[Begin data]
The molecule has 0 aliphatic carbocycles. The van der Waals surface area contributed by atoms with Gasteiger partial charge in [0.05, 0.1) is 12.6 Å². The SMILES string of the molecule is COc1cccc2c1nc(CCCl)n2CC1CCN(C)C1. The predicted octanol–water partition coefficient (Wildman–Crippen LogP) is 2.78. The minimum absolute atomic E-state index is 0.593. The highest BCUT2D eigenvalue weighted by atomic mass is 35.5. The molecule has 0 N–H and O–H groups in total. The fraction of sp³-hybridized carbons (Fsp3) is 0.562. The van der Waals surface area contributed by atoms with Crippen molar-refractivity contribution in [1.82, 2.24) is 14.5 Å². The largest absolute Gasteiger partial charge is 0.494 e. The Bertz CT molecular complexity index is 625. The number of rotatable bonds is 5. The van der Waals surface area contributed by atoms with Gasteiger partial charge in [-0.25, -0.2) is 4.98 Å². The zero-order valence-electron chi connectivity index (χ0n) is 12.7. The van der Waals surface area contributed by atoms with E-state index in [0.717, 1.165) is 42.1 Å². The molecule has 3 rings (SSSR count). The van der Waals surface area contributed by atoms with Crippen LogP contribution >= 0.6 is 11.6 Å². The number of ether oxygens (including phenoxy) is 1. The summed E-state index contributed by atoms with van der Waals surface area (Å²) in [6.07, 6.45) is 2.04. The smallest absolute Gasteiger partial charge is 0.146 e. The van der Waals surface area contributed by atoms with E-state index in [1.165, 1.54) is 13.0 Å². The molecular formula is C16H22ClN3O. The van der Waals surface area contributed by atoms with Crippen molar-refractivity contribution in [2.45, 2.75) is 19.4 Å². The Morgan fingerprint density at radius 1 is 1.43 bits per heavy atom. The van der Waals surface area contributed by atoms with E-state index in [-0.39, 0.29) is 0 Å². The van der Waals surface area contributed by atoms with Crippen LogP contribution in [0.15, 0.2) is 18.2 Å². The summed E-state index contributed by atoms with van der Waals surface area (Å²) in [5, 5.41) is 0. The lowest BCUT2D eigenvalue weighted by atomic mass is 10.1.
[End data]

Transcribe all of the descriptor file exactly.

The molecule has 0 aliphatic carbocycles. The van der Waals surface area contributed by atoms with Gasteiger partial charge in [0.05, 0.1) is 12.6 Å². The SMILES string of the molecule is COc1cccc2c1nc(CCCl)n2CC1CCN(C)C1. The predicted octanol–water partition coefficient (Wildman–Crippen LogP) is 2.78. The minimum absolute atomic E-state index is 0.593. The highest BCUT2D eigenvalue weighted by atomic mass is 35.5. The molecule has 0 N–H and O–H groups in total. The fraction of sp³-hybridized carbons (Fsp3) is 0.562. The van der Waals surface area contributed by atoms with Crippen molar-refractivity contribution in [1.82, 2.24) is 14.5 Å². The largest absolute Gasteiger partial charge is 0.494 e. The Bertz CT molecular complexity index is 625. The number of rotatable bonds is 5. The van der Waals surface area contributed by atoms with Gasteiger partial charge in [-0.25, -0.2) is 4.98 Å². The zero-order valence-electron chi connectivity index (χ0n) is 12.7. The van der Waals surface area contributed by atoms with E-state index in [0.717, 1.165) is 42.1 Å². The molecule has 3 rings (SSSR count). The van der Waals surface area contributed by atoms with Crippen LogP contribution >= 0.6 is 11.6 Å². The number of ether oxygens (including phenoxy) is 1. The summed E-state index contributed by atoms with van der Waals surface area (Å²) in [6.07, 6.45) is 2.04. The smallest absolute Gasteiger partial charge is 0.146 e. The van der Waals surface area contributed by atoms with E-state index in [1.165, 1.54) is 13.0 Å². The molecular formula is C16H22ClN3O. The van der Waals surface area contributed by atoms with Crippen molar-refractivity contribution in [2.45, 2.75) is 19.4 Å². The Morgan fingerprint density at radius 1 is 1.43 bits per heavy atom. The van der Waals surface area contributed by atoms with E-state index in [-0.39, 0.29) is 0 Å². The van der Waals surface area contributed by atoms with Crippen LogP contribution in [0.15, 0.2) is 18.2 Å². The summed E-state index contributed by atoms with van der Waals surface area (Å²) in [5, 5.41) is 0. The lowest BCUT2D eigenvalue weighted by atomic mass is 10.1.